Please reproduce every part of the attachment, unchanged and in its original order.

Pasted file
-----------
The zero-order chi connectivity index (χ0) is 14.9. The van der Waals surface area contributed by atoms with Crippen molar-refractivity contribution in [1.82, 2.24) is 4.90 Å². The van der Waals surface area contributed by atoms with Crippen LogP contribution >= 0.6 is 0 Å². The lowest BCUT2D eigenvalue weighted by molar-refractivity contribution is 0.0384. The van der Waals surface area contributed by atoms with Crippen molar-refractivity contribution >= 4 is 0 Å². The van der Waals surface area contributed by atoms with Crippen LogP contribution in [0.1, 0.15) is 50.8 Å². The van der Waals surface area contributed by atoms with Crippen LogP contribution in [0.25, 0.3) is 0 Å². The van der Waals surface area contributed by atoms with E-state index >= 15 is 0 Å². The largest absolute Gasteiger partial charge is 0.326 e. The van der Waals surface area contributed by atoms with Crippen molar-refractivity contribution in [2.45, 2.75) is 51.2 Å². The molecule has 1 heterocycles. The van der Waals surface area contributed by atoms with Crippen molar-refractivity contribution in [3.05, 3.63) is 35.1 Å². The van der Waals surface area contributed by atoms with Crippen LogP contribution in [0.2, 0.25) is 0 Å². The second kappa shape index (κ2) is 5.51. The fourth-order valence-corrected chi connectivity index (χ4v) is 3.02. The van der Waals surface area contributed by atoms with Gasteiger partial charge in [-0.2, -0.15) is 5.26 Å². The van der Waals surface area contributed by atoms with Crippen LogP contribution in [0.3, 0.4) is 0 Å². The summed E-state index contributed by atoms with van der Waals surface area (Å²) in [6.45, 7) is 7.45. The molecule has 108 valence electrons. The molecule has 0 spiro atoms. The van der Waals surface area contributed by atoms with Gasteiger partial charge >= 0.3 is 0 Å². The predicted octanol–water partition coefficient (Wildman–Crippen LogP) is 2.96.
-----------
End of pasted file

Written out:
The zero-order chi connectivity index (χ0) is 14.9. The van der Waals surface area contributed by atoms with Crippen molar-refractivity contribution in [1.82, 2.24) is 4.90 Å². The van der Waals surface area contributed by atoms with Crippen LogP contribution >= 0.6 is 0 Å². The lowest BCUT2D eigenvalue weighted by molar-refractivity contribution is 0.0384. The van der Waals surface area contributed by atoms with Crippen molar-refractivity contribution >= 4 is 0 Å². The van der Waals surface area contributed by atoms with Crippen LogP contribution in [0.1, 0.15) is 50.8 Å². The van der Waals surface area contributed by atoms with Crippen LogP contribution in [0.25, 0.3) is 0 Å². The van der Waals surface area contributed by atoms with E-state index >= 15 is 0 Å². The largest absolute Gasteiger partial charge is 0.326 e. The van der Waals surface area contributed by atoms with Crippen molar-refractivity contribution in [2.45, 2.75) is 51.2 Å². The molecule has 1 heterocycles. The van der Waals surface area contributed by atoms with Crippen molar-refractivity contribution in [3.05, 3.63) is 35.1 Å². The van der Waals surface area contributed by atoms with Crippen LogP contribution in [0.2, 0.25) is 0 Å². The second kappa shape index (κ2) is 5.51. The fourth-order valence-corrected chi connectivity index (χ4v) is 3.02. The van der Waals surface area contributed by atoms with Gasteiger partial charge in [-0.2, -0.15) is 5.26 Å². The van der Waals surface area contributed by atoms with Crippen LogP contribution in [0.3, 0.4) is 0 Å². The summed E-state index contributed by atoms with van der Waals surface area (Å²) in [6.45, 7) is 7.45. The molecule has 108 valence electrons. The molecule has 0 spiro atoms. The van der Waals surface area contributed by atoms with Gasteiger partial charge >= 0.3 is 0 Å². The predicted octanol–water partition coefficient (Wildman–Crippen LogP) is 2.96.